SciTech Briefs

Deteriorating plastics hinder seabird scavenging

Plastics are contained in every disposable product imaginable, and when we throw such products away, some inevitably end up in the ocean, where they are broken up into “microplastics” by ultraviolet radiation, waves, and other factors. Seabirds are skilled at managing to find food — krill and other related crustaceans — in vast areas of open ocean, but they have been found to consume microplastics as well.

A new study by two scientists at the University of California, Davis, found that seabirds have a strong sense of smell and use the smell of dimethyl sulfide to find their prey. This is a chemical released when phytoplankton gets broken down or eaten, a signal to the birds that the predators of the phytoplankton — krill, for instance — are likely to be nearby. In the study, after small plastic beads had been in the ocean for several weeks, dimethyl sulfide was found at high enough concentrations that seabirds could mistake it for food. This has implications for the health of the marine ecosystem in general, not just the seabirds, since other animals may use similar methods to find food in the ocean.

Source: The New York Times

Dr. John Roberts, organic chemist, passes away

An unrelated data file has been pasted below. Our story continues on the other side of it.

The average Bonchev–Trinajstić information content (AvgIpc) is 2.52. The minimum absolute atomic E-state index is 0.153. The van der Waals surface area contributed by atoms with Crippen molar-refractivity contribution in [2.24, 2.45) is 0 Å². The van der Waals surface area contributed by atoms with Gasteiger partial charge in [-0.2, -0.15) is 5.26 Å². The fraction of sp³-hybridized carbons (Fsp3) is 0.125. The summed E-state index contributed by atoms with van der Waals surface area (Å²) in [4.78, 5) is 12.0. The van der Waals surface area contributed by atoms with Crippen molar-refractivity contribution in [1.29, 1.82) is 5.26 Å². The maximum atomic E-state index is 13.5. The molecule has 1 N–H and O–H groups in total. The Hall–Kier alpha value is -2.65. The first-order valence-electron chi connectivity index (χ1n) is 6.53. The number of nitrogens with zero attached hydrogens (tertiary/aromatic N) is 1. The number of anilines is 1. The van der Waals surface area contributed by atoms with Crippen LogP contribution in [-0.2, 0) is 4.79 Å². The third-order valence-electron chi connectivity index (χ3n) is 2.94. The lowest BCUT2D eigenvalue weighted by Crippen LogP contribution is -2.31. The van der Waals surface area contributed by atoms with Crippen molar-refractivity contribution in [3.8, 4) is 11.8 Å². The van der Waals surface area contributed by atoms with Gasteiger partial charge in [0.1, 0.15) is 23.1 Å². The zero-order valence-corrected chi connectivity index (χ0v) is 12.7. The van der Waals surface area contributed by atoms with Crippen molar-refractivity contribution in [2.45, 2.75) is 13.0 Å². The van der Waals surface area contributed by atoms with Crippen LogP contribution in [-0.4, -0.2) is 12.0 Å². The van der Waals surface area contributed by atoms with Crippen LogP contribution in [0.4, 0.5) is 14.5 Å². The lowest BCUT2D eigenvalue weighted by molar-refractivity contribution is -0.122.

John D. Roberts, an organic chemist and professor at California Institute of Technology, passed away of a stroke at age 98 on Oct. 29. Roberts was responsible for using nuclear magnetic resonance spectroscopy and other techniques to study the way atoms rearranged themselves in chemical reactions, which played an important role in the field of physical organic chemistry. His studies have paved the way for the commercial development of many organic compounds, ranging from drugs to synthetic clothing fibers.

Besides opening up our understanding of organic chemical reactions, Roberts also popularized the use of isotope tracers in studying reactions and wrote about molecular orbital theory.

Roberts won several awards for his work, including the National Medal of Science in 1990. Yet, despite all of these accomplishments, he claimed the best thing he did in his decades at Caltech was to spearhead the effort to make Caltech coed in order to bring one of his female graduate students with him from Harvard.

Source: The New York Times

Trump election may mean exacerbated climate change

The election of Donald Trump likely means the unraveling of environmental regulations that intend to stave off dangerous anthropogenic climate change. The President-elect has called global climate change “a hoax created by and for the Chinese in order to make U.S. manufacturing non-competitive.” He has also tapped Myron Ebell, a leading climate-change skeptic, to lead his Environmental Protection Agency transition team.

Trump has also promised a return of the U.S. fossil fuel industry at the expense of current environmental regulations, and has proposed that the U.S. decrease its payments to United Nations climate change programs. The President-elect has also vowed to scrap the Paris Climate Agreement. Even if every other country did its part, the agreement would not be able to prevent the planet from warming more than 3.6 degrees Fahrenheit in the next few decades without the U.S., the second largest carbon emitter. Beyond this point, scientists warn we could irreversibly damage the planet and disrupt weather patterns, leading to more droughts, stronger storms, and agricultural disruptions.